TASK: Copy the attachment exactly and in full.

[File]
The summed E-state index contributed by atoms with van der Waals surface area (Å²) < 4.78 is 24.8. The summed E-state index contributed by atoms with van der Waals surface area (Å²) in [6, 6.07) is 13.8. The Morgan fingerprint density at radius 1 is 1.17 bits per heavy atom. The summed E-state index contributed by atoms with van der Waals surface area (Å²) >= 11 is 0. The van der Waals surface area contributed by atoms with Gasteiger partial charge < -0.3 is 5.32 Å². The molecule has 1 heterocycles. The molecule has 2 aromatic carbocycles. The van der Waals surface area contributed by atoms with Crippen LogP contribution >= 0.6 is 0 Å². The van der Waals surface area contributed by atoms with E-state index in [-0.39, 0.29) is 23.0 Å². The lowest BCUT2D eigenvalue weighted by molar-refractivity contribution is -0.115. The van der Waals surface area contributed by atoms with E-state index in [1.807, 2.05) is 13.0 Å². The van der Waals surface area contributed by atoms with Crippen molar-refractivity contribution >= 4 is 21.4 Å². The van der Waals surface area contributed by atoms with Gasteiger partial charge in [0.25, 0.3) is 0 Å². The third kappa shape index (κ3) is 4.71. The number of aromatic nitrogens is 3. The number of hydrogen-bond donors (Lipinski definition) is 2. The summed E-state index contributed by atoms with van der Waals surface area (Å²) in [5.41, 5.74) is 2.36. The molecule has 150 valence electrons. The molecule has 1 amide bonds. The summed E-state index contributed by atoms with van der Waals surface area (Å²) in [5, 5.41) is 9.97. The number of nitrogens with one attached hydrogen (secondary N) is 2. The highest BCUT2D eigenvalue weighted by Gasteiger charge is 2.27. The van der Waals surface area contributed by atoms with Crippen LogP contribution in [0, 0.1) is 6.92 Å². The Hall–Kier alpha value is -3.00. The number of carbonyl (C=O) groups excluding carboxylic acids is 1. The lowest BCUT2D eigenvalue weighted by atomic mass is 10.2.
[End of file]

The summed E-state index contributed by atoms with van der Waals surface area (Å²) < 4.78 is 24.8. The summed E-state index contributed by atoms with van der Waals surface area (Å²) in [6, 6.07) is 13.8. The Morgan fingerprint density at radius 1 is 1.17 bits per heavy atom. The summed E-state index contributed by atoms with van der Waals surface area (Å²) >= 11 is 0. The van der Waals surface area contributed by atoms with Gasteiger partial charge < -0.3 is 5.32 Å². The molecule has 1 heterocycles. The molecule has 2 aromatic carbocycles. The van der Waals surface area contributed by atoms with Crippen LogP contribution >= 0.6 is 0 Å². The van der Waals surface area contributed by atoms with E-state index in [-0.39, 0.29) is 23.0 Å². The lowest BCUT2D eigenvalue weighted by molar-refractivity contribution is -0.115. The van der Waals surface area contributed by atoms with E-state index in [1.807, 2.05) is 13.0 Å². The van der Waals surface area contributed by atoms with Crippen molar-refractivity contribution >= 4 is 21.4 Å². The van der Waals surface area contributed by atoms with Gasteiger partial charge in [0.25, 0.3) is 0 Å². The third kappa shape index (κ3) is 4.71. The number of aromatic nitrogens is 3. The number of hydrogen-bond donors (Lipinski definition) is 2. The summed E-state index contributed by atoms with van der Waals surface area (Å²) in [5.41, 5.74) is 2.36. The molecule has 150 valence electrons. The molecule has 1 amide bonds. The summed E-state index contributed by atoms with van der Waals surface area (Å²) in [5, 5.41) is 9.97. The number of nitrogens with one attached hydrogen (secondary N) is 2. The highest BCUT2D eigenvalue weighted by Gasteiger charge is 2.27. The van der Waals surface area contributed by atoms with Crippen LogP contribution in [0, 0.1) is 6.92 Å². The Hall–Kier alpha value is -3.00. The number of carbonyl (C=O) groups excluding carboxylic acids is 1. The lowest BCUT2D eigenvalue weighted by atomic mass is 10.2.